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Chatbot Pilot: Learning Together

Chatbot Pilot: Learning Together – Question and Answer Sets

At the national centre for AI in tertiary education we’re piloting a number of promising AI solutions.

As well as allowing us to evaluate different solutions, running these pilots gives us an opportunity to learn more about how to develop and deploy AI effectively.

In this blog series – Chatbot Pilots: Learning Together – we want to give members a window into the questions we’re grappling with as we run the chatbot pilot.

In most cases, we won’t yet have definitive answers to give. That said, we very much hope this blog series will offer useful insights into what’s involved in developing and deploying chatbots.

Developing and maintaining high-quality question and answer sets

 

AI Chatbot smart digital customer service application concept. Computer or mobile device application using artificial intelligence chat bot automatic reply online message to help customers instantly.

The chatbot we are piloting has been set up so that students can ask the chatbot questions, and the chatbot can respond with the appropriate answers. By performing this simple yet effective task, the chatbot could benefit colleges and universities who deal with challengingly high volumes of student queries.

Chatbots like this have three core components:

  • A user interface (anything from an on-screen pop-up to a holographic avatar)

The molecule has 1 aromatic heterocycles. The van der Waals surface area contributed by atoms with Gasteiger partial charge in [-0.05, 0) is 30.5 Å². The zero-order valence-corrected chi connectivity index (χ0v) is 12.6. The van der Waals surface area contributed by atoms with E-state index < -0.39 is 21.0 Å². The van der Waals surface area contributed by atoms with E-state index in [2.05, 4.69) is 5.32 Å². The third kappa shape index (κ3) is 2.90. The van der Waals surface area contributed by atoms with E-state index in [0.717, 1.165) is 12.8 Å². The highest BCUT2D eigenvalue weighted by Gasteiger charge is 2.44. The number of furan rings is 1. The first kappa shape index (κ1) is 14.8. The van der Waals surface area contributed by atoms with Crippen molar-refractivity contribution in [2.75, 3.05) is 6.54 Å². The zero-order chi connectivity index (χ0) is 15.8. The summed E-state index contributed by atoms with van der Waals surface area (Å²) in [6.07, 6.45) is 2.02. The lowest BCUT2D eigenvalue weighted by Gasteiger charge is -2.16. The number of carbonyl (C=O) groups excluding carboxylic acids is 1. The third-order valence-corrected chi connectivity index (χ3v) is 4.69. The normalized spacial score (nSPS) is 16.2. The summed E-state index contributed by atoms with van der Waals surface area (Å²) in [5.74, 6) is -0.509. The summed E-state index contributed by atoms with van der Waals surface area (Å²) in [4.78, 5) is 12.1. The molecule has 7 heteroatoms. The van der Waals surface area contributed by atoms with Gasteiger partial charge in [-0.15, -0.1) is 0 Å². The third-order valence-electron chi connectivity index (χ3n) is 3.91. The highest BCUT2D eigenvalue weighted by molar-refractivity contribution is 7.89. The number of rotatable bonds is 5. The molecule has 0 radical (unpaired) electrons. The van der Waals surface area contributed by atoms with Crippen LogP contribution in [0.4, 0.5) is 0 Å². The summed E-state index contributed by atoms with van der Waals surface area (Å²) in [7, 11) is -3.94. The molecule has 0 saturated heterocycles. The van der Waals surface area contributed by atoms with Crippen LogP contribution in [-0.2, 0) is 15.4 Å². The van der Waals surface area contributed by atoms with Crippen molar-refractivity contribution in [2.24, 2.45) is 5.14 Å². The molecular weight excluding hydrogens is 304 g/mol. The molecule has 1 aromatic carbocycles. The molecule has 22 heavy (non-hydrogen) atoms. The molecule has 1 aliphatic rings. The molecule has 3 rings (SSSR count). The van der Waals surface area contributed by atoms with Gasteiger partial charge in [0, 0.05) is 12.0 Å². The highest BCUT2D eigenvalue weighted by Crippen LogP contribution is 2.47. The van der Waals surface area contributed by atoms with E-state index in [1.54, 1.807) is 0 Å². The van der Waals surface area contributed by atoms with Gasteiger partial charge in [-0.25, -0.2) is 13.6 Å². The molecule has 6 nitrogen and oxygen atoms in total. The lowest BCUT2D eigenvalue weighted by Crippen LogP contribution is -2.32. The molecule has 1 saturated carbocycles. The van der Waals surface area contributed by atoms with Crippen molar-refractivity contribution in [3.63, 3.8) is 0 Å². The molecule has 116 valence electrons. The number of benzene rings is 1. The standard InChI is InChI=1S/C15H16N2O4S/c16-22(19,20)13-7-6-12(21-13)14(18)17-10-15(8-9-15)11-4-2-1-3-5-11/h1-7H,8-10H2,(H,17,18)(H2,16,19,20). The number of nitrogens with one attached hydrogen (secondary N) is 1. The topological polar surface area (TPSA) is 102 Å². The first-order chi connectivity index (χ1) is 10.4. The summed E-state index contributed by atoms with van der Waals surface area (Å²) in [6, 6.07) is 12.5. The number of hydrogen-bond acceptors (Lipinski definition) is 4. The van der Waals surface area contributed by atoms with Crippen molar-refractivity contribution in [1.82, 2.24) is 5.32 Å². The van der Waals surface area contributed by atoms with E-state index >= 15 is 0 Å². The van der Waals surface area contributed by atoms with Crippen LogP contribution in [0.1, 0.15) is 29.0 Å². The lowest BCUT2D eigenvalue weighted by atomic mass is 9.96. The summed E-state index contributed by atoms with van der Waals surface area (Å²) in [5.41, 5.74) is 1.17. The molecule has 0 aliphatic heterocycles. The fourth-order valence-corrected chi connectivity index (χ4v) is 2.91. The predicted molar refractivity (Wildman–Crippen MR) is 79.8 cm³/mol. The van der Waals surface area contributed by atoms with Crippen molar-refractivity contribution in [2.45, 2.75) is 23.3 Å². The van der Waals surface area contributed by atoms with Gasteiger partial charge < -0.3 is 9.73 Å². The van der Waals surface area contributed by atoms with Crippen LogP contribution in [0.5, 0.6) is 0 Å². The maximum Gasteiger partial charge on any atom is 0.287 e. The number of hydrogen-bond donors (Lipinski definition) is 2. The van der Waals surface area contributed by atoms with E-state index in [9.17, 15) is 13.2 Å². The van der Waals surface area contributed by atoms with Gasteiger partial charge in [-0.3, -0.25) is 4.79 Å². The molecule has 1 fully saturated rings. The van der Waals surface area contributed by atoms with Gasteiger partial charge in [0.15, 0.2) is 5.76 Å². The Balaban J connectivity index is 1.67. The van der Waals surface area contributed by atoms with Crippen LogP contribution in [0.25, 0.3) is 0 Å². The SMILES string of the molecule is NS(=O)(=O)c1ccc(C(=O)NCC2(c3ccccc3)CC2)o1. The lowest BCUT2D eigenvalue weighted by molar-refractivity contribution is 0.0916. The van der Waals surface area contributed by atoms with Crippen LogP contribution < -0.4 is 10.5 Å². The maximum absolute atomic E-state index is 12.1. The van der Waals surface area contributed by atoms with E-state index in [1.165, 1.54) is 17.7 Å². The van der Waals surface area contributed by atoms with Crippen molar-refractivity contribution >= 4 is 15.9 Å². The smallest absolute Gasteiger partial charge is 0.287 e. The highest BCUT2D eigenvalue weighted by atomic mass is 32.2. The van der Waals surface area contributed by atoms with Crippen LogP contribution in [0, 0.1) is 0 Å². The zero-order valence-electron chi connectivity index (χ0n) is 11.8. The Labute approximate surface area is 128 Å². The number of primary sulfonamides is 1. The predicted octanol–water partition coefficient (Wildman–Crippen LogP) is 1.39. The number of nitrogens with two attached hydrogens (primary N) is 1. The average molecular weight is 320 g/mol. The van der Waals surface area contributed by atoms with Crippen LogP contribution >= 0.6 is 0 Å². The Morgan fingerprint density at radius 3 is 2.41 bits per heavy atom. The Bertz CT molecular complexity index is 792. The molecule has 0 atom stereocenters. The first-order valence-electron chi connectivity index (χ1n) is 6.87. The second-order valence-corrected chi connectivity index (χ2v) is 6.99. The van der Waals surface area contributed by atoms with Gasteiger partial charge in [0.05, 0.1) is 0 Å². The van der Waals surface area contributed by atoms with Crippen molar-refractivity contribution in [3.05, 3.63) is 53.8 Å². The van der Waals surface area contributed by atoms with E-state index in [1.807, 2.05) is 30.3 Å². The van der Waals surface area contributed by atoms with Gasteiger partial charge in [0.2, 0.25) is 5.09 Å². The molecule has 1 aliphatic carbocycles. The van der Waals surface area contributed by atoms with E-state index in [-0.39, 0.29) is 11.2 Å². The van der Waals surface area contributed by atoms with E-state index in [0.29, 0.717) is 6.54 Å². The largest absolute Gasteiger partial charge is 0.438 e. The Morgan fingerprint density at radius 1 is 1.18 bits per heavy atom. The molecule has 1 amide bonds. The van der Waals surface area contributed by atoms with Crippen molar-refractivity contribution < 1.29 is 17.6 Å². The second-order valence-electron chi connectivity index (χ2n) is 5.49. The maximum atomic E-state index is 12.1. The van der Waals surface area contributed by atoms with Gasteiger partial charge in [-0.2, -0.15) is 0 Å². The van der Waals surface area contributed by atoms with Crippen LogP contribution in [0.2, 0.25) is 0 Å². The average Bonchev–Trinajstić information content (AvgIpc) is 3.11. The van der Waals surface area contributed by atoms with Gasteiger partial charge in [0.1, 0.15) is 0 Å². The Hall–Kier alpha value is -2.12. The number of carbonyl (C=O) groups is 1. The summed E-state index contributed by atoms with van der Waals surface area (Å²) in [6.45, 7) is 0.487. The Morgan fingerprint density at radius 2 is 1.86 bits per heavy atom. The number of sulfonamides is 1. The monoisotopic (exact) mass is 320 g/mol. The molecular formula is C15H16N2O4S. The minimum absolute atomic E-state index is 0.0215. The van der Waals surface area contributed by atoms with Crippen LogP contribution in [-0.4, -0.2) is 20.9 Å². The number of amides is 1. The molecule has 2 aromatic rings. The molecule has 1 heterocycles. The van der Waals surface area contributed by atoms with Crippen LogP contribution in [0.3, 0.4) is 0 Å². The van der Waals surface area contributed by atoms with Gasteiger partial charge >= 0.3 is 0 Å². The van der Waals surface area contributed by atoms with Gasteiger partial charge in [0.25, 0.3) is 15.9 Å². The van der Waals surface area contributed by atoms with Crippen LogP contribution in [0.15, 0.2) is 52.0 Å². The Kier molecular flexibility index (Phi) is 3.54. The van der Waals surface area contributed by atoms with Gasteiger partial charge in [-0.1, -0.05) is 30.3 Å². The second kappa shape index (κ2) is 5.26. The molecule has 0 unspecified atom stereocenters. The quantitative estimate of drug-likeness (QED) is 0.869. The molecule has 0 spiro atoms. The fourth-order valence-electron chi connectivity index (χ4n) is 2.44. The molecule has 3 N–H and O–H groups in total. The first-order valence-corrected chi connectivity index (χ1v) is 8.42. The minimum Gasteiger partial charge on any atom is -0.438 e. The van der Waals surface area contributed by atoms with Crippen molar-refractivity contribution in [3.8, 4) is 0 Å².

• A chatbot engine (which uses Natural Language Processing to work out what a user is asking)
  • A question-and-answer set

A chatbot’s quality hinges on the performance of each of these components. None are dispensable.

For instance, an effective chatbot engine might be able to work out that a student asking:

“What is the maximum number of courses on which I can enroll?”

….is asking a question that’s equivalent to:

“How many course can I enroll in?” or “What’s the total number of courses I can take?”

If this cluster of equivalent questions (along with the appropriate answer) has been included within the question-and-answer set, then the chatbot will be able to give its response.

But what if an unhelpful answer has been written into the question-and-answer set? Would you be satisfied if you were given the following response to this question?

“The total number of courses you can take depends on what courses you are taking, and on other factors related to your situation.”

…probably not.

 

Quality content is key

We have been considering two core factors whilst developing the chatbot’s question-and-answer sets:

  • Comprehensiveness
  • Answer Quality

A comprehensive question-and-answer will anticipate the full range of questions a student is likely to ask. And whilst a chatbot doesn’t need to know the answer to every question, its question-and-answer set should be comprehensive enough to allow it to do its job. If a chatbot is being used to support university admissions, for instance, then it needs to be able to answer the majority of questions that students might reasonably ask on this topic.

A quality answer will address a user’s question directly and in full. It will be clear and concise, whilst including all the most salient information. It will also be written in an appropriate tone (which will vary from context to context) and be short enough to fit into the chatbot’s user interface.